So my PCP is going concierge

Just got a letter from my PCP: This summer he’s dropping all insurance and is going pure-concierge, $1800+ a year.

I understand his frustrations - in fact my previous doctor at the same practice left health care entirely and became a freakin’ FOREST RANGER to get away from the rat race of not having enough time to spend with his patients.

But I’m left wondering what to do. I already see a really good Endo every 3 months. I’ve had a little catalogs of specialists (cardio, two eye doctors, orthopedist) that have me in their systems in the past couple years. I was only seeing the PCP once a year for a physical, and also his office was my first point of contact on non-diabetes things (for example pre-op physicals) which are rare but maybe will be becoming increasingly common.

And my PCP almost always deferred to specialists on everything anyway.

I really like the PCP, but $1800+ a year when he defers me to specialists for everything under the sun to begin with? But maybe if I was paying him $1800+ a year he would actually start coordinating like I thought he should? With T1 for 40 years, who knows what complications might be coming up?, a whole lot of cardio risk factors, and a number of other aches and pains, maybe it is the right thing to have a doctor on call for the big price tag.

I’m a T1 for 40 years and feel like I just was getting the hang of the medical system and who I should call for appointments and when. Heck I was just getting the hang of calling a doctor and asking for an appointment. Imagine what folks with less experience with the medical system feel when they get dropped by a doctor.

The alternative I guess is to start cold-calling other practices to see if they are taking new patients. Here coming out of winter covid season is NOT A GOOD TIME to try this because pretty much zero practices are taking new patients to begin with (I know, I tried to find one who could see my adult daughter over several months in the winter).

Is it reasonable for me to only see specialists without a PCP? Will the specialists be OK with that? Nominally the PCP was supposed to be coordinating all the specialists but I don’t feel the PCP practice was really doing that.

Thoughts? Is it a thing anymore, to ask my endo to essentially be my PCP? Things used to work that way for me almost half a century ago but I don’t know if that’s something that’s done in today’s super-specialized world.

Talk to your endo and she if she/he is comfortable being your PCP as well. Mine says she’s the only doctor some of her patients see, so she orders the annual blood tests. The lab my PCP uses prints each result on a separate sheet of paper, which generates a ton of paper, which I don’t like.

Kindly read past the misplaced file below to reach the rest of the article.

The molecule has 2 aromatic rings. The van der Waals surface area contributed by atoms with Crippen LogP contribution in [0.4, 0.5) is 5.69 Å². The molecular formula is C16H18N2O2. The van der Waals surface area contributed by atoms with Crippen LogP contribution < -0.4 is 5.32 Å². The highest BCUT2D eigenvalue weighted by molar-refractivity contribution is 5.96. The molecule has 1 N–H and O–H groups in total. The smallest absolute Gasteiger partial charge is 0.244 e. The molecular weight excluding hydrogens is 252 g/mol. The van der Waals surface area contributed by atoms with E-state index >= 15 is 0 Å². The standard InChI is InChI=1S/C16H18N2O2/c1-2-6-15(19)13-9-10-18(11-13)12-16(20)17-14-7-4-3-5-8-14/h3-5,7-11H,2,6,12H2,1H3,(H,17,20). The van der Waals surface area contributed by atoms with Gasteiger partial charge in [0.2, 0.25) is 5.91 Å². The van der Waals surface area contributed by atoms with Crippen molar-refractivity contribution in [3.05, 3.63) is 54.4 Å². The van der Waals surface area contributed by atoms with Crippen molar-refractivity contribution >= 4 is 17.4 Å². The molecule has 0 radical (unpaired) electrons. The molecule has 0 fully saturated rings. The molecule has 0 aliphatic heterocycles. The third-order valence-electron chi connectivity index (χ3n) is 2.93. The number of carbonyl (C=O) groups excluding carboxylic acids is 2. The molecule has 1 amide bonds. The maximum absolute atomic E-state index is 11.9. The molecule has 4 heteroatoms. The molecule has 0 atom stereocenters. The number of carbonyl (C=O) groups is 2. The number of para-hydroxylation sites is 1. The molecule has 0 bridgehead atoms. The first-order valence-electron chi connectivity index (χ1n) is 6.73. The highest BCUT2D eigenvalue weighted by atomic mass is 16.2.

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I would call around and get a new pcp. You don’ t need one right away but some may have cancellations for new patient visits. Until then you can go to walk in clinics for things you would normally go to pcp for. If your endo will do it then do that instead maybe.

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I would also look for a new pcp. Good luck. Nancy50

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@Tim12 my 2c: it’s in your interest to have a PCP. If you don’t want to stay with your now-concierge dr, a few ideas:

  • survey local friends / family for PCPs that they have and like; call to see if they’re taking new patients
  • find out if your drs within your current PCP’s office are staying and have availability
  • join your local Facebook “parents” group (or NextDoor) and ask for recommendations there

I am finding that although I have a PPO and don’t require referrals for specialists, some are still asking for referrals from my PCP, I guess just to be sure that I actually do need the appointment with them?! This business is incredibly frustrating and I’m sorry that you’re out a good doctor. (My family was in a concierge practice for a brief period (when my husband’s company paid for it) and while there were some benefits to it, I never would have used my own funds to pay for access to that network and that especially holds true for people who already have relationships with specialists relevant to their health.)

Good luck! Jessica

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@Tim12 ;

My PCP “went concierge” several years ago … and I didn’t consider following.

I think that a lot depends both on your insurance, the size of the practice with whom your PCP is affiliated, etc.

As I recall, even though it wasn’t included in the original concierge letter, my PCP had a list of other PCPs that had agreed to take some of his load. Plus, as I recall, because it was something of a “ forced transfer”, it didn’t have to meet the accepting new patients criteria.

This was all in a sizable clinic, so your experience may vary …

I am now getting better care and managing T1 better than I was. My original PCP never suggested I see an endo, consider CGM or a pump. I’m much happier now!

Best of luck.

John